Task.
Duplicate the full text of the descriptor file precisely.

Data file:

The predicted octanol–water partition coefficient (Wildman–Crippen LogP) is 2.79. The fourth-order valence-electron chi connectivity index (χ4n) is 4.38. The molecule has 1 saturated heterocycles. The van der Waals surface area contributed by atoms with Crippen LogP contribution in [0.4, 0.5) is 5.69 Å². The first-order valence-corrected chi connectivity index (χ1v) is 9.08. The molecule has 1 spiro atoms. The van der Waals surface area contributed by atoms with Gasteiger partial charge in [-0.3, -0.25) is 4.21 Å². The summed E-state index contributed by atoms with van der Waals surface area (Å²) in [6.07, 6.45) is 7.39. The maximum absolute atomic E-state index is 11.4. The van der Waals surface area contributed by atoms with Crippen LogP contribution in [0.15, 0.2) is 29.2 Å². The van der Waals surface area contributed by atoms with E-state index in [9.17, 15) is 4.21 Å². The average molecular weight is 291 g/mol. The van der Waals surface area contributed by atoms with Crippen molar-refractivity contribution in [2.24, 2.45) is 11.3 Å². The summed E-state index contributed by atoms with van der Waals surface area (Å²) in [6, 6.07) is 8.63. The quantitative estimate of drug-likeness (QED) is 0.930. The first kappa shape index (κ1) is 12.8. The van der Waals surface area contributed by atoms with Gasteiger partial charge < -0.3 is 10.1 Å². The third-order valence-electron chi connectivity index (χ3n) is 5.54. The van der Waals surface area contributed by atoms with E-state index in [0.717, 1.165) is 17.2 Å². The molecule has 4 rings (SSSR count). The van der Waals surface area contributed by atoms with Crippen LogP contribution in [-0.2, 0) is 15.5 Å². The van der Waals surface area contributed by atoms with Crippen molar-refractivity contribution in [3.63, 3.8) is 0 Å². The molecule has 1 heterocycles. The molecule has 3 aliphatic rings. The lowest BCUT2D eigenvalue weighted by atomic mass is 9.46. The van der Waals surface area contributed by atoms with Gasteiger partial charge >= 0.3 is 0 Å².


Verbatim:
The predicted octanol–water partition coefficient (Wildman–Crippen LogP) is 2.79. The fourth-order valence-electron chi connectivity index (χ4n) is 4.38. The molecule has 1 saturated heterocycles. The van der Waals surface area contributed by atoms with Crippen LogP contribution in [0.4, 0.5) is 5.69 Å². The first-order valence-corrected chi connectivity index (χ1v) is 9.08. The molecule has 1 spiro atoms. The van der Waals surface area contributed by atoms with Gasteiger partial charge in [-0.3, -0.25) is 4.21 Å². The summed E-state index contributed by atoms with van der Waals surface area (Å²) in [6.07, 6.45) is 7.39. The maximum absolute atomic E-state index is 11.4. The van der Waals surface area contributed by atoms with Crippen LogP contribution in [0.15, 0.2) is 29.2 Å². The van der Waals surface area contributed by atoms with E-state index in [9.17, 15) is 4.21 Å². The average molecular weight is 291 g/mol. The van der Waals surface area contributed by atoms with Crippen molar-refractivity contribution in [2.24, 2.45) is 11.3 Å². The summed E-state index contributed by atoms with van der Waals surface area (Å²) in [6, 6.07) is 8.63. The quantitative estimate of drug-likeness (QED) is 0.930. The first kappa shape index (κ1) is 12.8. The van der Waals surface area contributed by atoms with Gasteiger partial charge < -0.3 is 10.1 Å². The third-order valence-electron chi connectivity index (χ3n) is 5.54. The van der Waals surface area contributed by atoms with E-state index in [0.717, 1.165) is 17.2 Å². The molecule has 4 rings (SSSR count). The van der Waals surface area contributed by atoms with Crippen LogP contribution in [-0.2, 0) is 15.5 Å². The van der Waals surface area contributed by atoms with Crippen molar-refractivity contribution in [3.63, 3.8) is 0 Å². The molecule has 1 heterocycles. The molecule has 3 aliphatic rings. The lowest BCUT2D eigenvalue weighted by atomic mass is 9.46. The van der Waals surface area contributed by atoms with Gasteiger partial charge >= 0.3 is 0 Å².